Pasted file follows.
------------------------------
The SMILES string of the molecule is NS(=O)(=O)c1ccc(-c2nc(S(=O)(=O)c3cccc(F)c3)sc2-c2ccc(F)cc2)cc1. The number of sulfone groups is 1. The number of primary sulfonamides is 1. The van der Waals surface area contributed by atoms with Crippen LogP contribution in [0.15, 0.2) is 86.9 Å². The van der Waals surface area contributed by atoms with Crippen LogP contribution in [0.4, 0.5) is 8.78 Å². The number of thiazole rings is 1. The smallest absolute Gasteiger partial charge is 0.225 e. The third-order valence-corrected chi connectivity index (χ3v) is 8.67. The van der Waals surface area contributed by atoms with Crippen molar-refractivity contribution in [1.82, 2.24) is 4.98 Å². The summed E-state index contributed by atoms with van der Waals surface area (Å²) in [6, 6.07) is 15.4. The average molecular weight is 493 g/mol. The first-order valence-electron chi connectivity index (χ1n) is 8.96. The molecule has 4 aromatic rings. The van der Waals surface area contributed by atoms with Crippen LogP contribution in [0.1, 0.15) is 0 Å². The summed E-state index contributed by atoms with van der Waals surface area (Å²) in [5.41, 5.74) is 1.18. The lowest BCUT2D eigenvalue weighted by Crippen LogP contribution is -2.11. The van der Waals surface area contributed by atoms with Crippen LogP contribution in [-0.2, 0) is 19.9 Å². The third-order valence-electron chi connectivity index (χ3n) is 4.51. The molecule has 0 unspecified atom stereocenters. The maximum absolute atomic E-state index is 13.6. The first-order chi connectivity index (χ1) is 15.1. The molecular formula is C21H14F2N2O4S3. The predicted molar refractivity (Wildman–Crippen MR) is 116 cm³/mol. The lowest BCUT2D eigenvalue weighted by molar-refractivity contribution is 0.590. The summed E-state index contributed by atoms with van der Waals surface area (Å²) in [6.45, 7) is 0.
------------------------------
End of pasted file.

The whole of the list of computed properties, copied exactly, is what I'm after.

The SMILES string of the molecule is NS(=O)(=O)c1ccc(-c2nc(S(=O)(=O)c3cccc(F)c3)sc2-c2ccc(F)cc2)cc1. The number of sulfone groups is 1. The number of primary sulfonamides is 1. The van der Waals surface area contributed by atoms with Crippen LogP contribution in [0.15, 0.2) is 86.9 Å². The van der Waals surface area contributed by atoms with Crippen LogP contribution in [0.4, 0.5) is 8.78 Å². The number of thiazole rings is 1. The smallest absolute Gasteiger partial charge is 0.225 e. The third-order valence-corrected chi connectivity index (χ3v) is 8.67. The van der Waals surface area contributed by atoms with Crippen molar-refractivity contribution in [1.82, 2.24) is 4.98 Å². The summed E-state index contributed by atoms with van der Waals surface area (Å²) in [6, 6.07) is 15.4. The average molecular weight is 493 g/mol. The first-order valence-electron chi connectivity index (χ1n) is 8.96. The molecule has 4 aromatic rings. The van der Waals surface area contributed by atoms with Crippen LogP contribution in [0.1, 0.15) is 0 Å². The summed E-state index contributed by atoms with van der Waals surface area (Å²) in [5.41, 5.74) is 1.18. The lowest BCUT2D eigenvalue weighted by Crippen LogP contribution is -2.11. The van der Waals surface area contributed by atoms with Crippen LogP contribution in [-0.2, 0) is 19.9 Å². The third-order valence-electron chi connectivity index (χ3n) is 4.51. The molecule has 0 unspecified atom stereocenters. The maximum absolute atomic E-state index is 13.6. The first-order chi connectivity index (χ1) is 15.1. The molecular formula is C21H14F2N2O4S3. The predicted molar refractivity (Wildman–Crippen MR) is 116 cm³/mol. The lowest BCUT2D eigenvalue weighted by molar-refractivity contribution is 0.590. The summed E-state index contributed by atoms with van der Waals surface area (Å²) in [6.45, 7) is 0.